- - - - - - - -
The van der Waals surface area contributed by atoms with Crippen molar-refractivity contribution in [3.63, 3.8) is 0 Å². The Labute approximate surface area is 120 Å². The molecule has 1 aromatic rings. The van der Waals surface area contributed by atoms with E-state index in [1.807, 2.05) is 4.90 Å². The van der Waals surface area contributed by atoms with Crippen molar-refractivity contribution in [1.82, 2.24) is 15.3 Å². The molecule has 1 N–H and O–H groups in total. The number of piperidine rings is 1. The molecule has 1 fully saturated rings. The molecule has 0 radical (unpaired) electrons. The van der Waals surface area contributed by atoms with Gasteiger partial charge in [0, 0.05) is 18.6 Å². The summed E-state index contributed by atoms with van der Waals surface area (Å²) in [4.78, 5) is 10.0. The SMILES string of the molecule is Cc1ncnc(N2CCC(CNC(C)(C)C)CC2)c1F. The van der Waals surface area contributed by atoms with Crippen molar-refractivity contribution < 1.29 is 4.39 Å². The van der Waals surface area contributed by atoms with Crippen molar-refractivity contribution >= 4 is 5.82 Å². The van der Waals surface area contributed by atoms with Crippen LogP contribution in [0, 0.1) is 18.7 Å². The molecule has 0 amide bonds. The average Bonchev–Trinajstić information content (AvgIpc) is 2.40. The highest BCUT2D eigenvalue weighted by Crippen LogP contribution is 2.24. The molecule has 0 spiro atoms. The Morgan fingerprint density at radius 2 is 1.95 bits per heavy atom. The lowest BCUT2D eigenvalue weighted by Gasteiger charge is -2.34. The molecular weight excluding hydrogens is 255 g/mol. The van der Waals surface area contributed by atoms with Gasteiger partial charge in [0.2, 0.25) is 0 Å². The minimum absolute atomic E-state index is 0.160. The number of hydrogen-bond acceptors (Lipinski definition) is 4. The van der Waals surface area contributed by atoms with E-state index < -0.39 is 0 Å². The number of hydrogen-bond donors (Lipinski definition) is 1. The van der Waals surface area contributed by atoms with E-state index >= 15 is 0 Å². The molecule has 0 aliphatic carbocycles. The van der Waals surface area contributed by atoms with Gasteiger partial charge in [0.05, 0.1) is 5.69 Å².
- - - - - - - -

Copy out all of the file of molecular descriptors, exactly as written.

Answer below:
The van der Waals surface area contributed by atoms with Crippen molar-refractivity contribution in [3.63, 3.8) is 0 Å². The Labute approximate surface area is 120 Å². The molecule has 1 aromatic rings. The van der Waals surface area contributed by atoms with E-state index in [1.807, 2.05) is 4.90 Å². The van der Waals surface area contributed by atoms with Crippen molar-refractivity contribution in [1.82, 2.24) is 15.3 Å². The molecule has 1 N–H and O–H groups in total. The number of piperidine rings is 1. The molecule has 1 fully saturated rings. The molecule has 0 radical (unpaired) electrons. The van der Waals surface area contributed by atoms with Gasteiger partial charge in [0, 0.05) is 18.6 Å². The summed E-state index contributed by atoms with van der Waals surface area (Å²) in [4.78, 5) is 10.0. The SMILES string of the molecule is Cc1ncnc(N2CCC(CNC(C)(C)C)CC2)c1F. The van der Waals surface area contributed by atoms with Crippen molar-refractivity contribution < 1.29 is 4.39 Å². The van der Waals surface area contributed by atoms with Crippen molar-refractivity contribution >= 4 is 5.82 Å². The van der Waals surface area contributed by atoms with Crippen LogP contribution in [0, 0.1) is 18.7 Å². The molecule has 0 amide bonds. The average Bonchev–Trinajstić information content (AvgIpc) is 2.40. The highest BCUT2D eigenvalue weighted by Crippen LogP contribution is 2.24. The molecule has 0 spiro atoms. The Morgan fingerprint density at radius 2 is 1.95 bits per heavy atom. The lowest BCUT2D eigenvalue weighted by Gasteiger charge is -2.34. The molecular weight excluding hydrogens is 255 g/mol. The van der Waals surface area contributed by atoms with Gasteiger partial charge in [0.2, 0.25) is 0 Å². The minimum absolute atomic E-state index is 0.160. The number of hydrogen-bond acceptors (Lipinski definition) is 4. The van der Waals surface area contributed by atoms with E-state index < -0.39 is 0 Å². The number of hydrogen-bond donors (Lipinski definition) is 1. The van der Waals surface area contributed by atoms with E-state index >= 15 is 0 Å². The molecule has 0 aliphatic carbocycles. The van der Waals surface area contributed by atoms with Gasteiger partial charge in [0.05, 0.1) is 5.69 Å².